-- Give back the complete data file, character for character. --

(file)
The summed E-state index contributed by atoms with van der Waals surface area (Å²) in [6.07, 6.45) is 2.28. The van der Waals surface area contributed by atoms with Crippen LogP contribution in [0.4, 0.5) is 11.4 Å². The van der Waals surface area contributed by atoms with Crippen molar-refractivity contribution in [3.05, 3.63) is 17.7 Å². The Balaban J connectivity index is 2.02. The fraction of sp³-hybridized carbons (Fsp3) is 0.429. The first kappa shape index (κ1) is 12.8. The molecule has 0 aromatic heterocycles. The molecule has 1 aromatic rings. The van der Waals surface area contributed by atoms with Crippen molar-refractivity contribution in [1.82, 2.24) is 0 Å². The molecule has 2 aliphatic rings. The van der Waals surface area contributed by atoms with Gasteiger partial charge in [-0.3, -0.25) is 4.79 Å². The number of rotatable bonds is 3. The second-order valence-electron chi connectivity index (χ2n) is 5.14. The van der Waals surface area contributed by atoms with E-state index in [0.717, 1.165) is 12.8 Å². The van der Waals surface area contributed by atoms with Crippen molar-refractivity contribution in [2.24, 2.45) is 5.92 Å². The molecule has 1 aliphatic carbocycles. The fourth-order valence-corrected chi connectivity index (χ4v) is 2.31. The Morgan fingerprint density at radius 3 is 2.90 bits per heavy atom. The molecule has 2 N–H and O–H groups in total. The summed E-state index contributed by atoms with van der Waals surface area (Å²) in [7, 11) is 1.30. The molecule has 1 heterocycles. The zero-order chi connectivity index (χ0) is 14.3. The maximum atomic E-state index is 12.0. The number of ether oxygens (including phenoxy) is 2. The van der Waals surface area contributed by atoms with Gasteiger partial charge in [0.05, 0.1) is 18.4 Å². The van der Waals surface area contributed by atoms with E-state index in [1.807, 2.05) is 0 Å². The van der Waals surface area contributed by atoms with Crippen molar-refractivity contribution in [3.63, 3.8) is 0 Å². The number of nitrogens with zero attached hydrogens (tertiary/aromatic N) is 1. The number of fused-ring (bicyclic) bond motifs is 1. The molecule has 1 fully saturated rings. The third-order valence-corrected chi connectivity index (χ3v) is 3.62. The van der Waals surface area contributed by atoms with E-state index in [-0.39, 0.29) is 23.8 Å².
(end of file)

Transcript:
The summed E-state index contributed by atoms with van der Waals surface area (Å²) in [6.07, 6.45) is 2.28. The van der Waals surface area contributed by atoms with Crippen LogP contribution in [0.4, 0.5) is 11.4 Å². The van der Waals surface area contributed by atoms with Crippen molar-refractivity contribution in [3.05, 3.63) is 17.7 Å². The Balaban J connectivity index is 2.02. The fraction of sp³-hybridized carbons (Fsp3) is 0.429. The first kappa shape index (κ1) is 12.8. The molecule has 0 aromatic heterocycles. The molecule has 1 aromatic rings. The van der Waals surface area contributed by atoms with Crippen molar-refractivity contribution in [1.82, 2.24) is 0 Å². The molecule has 2 aliphatic rings. The van der Waals surface area contributed by atoms with Gasteiger partial charge in [-0.3, -0.25) is 4.79 Å². The number of rotatable bonds is 3. The second-order valence-electron chi connectivity index (χ2n) is 5.14. The van der Waals surface area contributed by atoms with E-state index in [0.717, 1.165) is 12.8 Å². The van der Waals surface area contributed by atoms with Crippen molar-refractivity contribution in [2.24, 2.45) is 5.92 Å². The molecule has 1 aliphatic carbocycles. The fourth-order valence-corrected chi connectivity index (χ4v) is 2.31. The Morgan fingerprint density at radius 3 is 2.90 bits per heavy atom. The molecule has 2 N–H and O–H groups in total. The summed E-state index contributed by atoms with van der Waals surface area (Å²) in [7, 11) is 1.30. The molecule has 1 heterocycles. The zero-order chi connectivity index (χ0) is 14.3. The maximum atomic E-state index is 12.0. The number of ether oxygens (including phenoxy) is 2. The van der Waals surface area contributed by atoms with Gasteiger partial charge in [0.05, 0.1) is 18.4 Å². The van der Waals surface area contributed by atoms with E-state index in [1.807, 2.05) is 0 Å². The van der Waals surface area contributed by atoms with Crippen molar-refractivity contribution in [3.63, 3.8) is 0 Å². The number of nitrogens with zero attached hydrogens (tertiary/aromatic N) is 1. The number of fused-ring (bicyclic) bond motifs is 1. The molecule has 1 fully saturated rings. The third-order valence-corrected chi connectivity index (χ3v) is 3.62. The van der Waals surface area contributed by atoms with E-state index in [-0.39, 0.29) is 23.8 Å².